Wednesday, 26 October 2011

WIDFP? - Screen Printing

What is screen printing?
A printmaking technique that uses a woven mesh to support an ink blocking stencil.

Screen printing is a printing technique that uses a woven mesh to support an ink-blocking stencil. The attached stencil forms an open areas of mesh that transfer ink or other printable materials which can be pressed through the mesh as a sharp-edged image onto a substrate. A roller or squeegee is moved across the screen stencil, forcing or pumping ink past the threads of the woven mesh in the open areas. (link)

What is the 'screen'?
Screen printing is also a stencil method of print making in which a design is imposed on a screen of silk or other fine mesh, with blank areas coated with an impermeable substance, and ink is forced through the mesh onto the printing surface. It is also known as silkscreen, serigraphy, and serigraph printing. (link)

The screen is made of a porous, finely woven fabric (silk was used originally, but now polyester or nylon is used primarily) stretched on a frame constructed of wood or aluminium. A stencil is created from a non-permeable material to block out the negative areas of the image. The area where the ink will flow through will be kept open. (link)

There are several ways to create a stencil for screen printing. The simplest is to create it by hand in the desired shape, either by cutting a piece of paper or plastic film and attaching it to the screen (between the screen and the printing surface). (link)

Screen printing terms?
There are various terms used for what is essentially the same technique. Traditionally the process was called screen printing or silkscreen printing because silk was used in the process. Currently, synthetic threads are commonly used in the screen printing process. The most popular mesh in general use is made of polyester. There are special-use mesh materials of nylon and stainless steel available to the screen printer. (link)

When was it invented?
Screen printing was first patented in England by Samuel Simon in 1907. It was originally used as a popular method to print expensive wall paper, printed on linen, silk, and other fine fabrics. (link)

How does it work?
The equivalent of the printing plate for the screen printer is the screen - a wooden or aluminium frame with a fine nylon mesh stretched over it. The mesh is coated with a light sensitive emulsion or film, which -when dry- will block the holes in the mesh. The image that needs to be printed is output to film either by camera or image-setter. This film positive and the mesh on the screen are sandwiched together and exposed to ultra-violet light in a device called a print-down frame. The screen is then washed with a jet of water which washes away all the light sensitive emulsion that has not been hardened by the ultra-violet light. This leaves you with an open stencil which corresponds exactly to the image that was supplied on the film. Now the screen is fitted on the press and is hinged so it can be raised and lowered. The substrate to be printed is places in position under the screen and ink is placed on the top side of the screen, (the frame acts also as a wall to contain the ink). A rubber blade gripped in a wooden or metal handle called a squeegee (not unlike a giant wind-screen wiper) is pulled across the top of the screen; it pushes the ink through the mesh onto the surface of the substrate you are printing. To repeat the process the squeegee floods the screen again with a return stroke before printing the next impression. (link)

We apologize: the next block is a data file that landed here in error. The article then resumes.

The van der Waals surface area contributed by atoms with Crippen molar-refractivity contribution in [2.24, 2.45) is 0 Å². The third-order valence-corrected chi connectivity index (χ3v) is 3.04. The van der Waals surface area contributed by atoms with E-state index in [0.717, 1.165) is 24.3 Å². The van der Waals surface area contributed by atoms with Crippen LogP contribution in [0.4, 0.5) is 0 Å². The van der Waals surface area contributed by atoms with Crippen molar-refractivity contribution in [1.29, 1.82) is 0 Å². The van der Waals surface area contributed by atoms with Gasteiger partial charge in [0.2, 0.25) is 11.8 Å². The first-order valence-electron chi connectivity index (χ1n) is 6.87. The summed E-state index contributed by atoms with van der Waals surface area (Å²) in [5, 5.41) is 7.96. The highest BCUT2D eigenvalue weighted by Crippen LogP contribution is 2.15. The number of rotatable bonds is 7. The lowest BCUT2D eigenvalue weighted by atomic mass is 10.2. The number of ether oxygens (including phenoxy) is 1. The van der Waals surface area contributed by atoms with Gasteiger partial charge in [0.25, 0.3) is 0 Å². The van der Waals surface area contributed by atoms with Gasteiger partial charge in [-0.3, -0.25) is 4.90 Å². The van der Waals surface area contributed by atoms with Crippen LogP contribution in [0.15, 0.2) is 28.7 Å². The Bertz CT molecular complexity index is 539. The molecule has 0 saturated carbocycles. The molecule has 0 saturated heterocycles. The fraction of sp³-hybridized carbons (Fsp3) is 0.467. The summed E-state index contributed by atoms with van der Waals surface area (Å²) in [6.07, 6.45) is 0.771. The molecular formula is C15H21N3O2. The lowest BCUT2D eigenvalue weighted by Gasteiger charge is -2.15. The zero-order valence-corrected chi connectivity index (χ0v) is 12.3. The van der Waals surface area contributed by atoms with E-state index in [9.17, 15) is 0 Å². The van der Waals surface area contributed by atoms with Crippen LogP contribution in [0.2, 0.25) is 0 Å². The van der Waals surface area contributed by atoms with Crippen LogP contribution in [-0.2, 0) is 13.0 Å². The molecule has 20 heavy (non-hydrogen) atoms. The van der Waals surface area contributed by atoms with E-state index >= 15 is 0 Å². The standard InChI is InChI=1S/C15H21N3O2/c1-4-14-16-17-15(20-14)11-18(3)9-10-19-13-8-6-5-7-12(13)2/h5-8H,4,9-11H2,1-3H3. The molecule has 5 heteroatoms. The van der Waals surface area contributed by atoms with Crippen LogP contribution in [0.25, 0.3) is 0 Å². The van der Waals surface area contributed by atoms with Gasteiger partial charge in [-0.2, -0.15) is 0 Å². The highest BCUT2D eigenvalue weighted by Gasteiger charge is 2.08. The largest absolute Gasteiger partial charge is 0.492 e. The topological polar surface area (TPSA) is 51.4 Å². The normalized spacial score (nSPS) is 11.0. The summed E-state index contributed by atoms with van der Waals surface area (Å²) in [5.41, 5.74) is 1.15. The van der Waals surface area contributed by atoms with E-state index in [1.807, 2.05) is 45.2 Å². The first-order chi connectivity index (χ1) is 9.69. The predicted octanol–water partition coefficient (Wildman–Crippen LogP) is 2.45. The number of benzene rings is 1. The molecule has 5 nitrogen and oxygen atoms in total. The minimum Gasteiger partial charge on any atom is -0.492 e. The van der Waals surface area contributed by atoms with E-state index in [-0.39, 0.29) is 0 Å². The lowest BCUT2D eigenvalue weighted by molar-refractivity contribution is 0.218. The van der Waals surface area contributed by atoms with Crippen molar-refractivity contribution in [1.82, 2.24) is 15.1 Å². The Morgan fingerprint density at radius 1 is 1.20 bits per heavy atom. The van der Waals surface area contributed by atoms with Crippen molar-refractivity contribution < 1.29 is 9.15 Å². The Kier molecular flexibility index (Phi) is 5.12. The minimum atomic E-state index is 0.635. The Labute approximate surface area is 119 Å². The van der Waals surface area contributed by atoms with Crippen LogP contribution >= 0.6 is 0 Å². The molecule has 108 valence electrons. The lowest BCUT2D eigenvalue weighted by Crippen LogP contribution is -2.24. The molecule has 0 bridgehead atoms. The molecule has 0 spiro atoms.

The screen is placed on a piece of fabric, such as a t-shirt, apron or bag. The ink is placed above the image on the screen and is spread across the screen using a rubber bladed squeegee. The squeegee forces the ink through the mesh of the screen and onto the chosen surface. Once the screen is lifted, you will see the newly created image beneath it. The screen can be used again and again. If used quickly you can do several prints in a row with out the ink drying in the screen. You can use the same screen with a different colour after washing and drying the screen. If you want to print with multiple colours with multiple screens, you will need to let the first application of ink dry then apply the next, working from lightest to darkest colours of ink. (link)

Screen printing on paper?
Papers that work well for this technique are drawing paper, construction and cover stock. Avoid using papers that have a high gloss or coating. For fine art quality prints 100lb weight papers or higher work well. Water-soluble and acrylic inks work well on these papers. (link)

Screen printing on fabric?
Most fabrics work well except nylon types. It is always a good idea to do a test run before getting involved in any project. Be sure to pre-wash your fabric to remove any dirt and sizing. This will ensure that the paint will adhere properly. Textile paints are used, they are later heat set when the project is completed and dry. Be sure to wash your screen quickly after you have finished your last project. Otherwise the paints will dry. (link)

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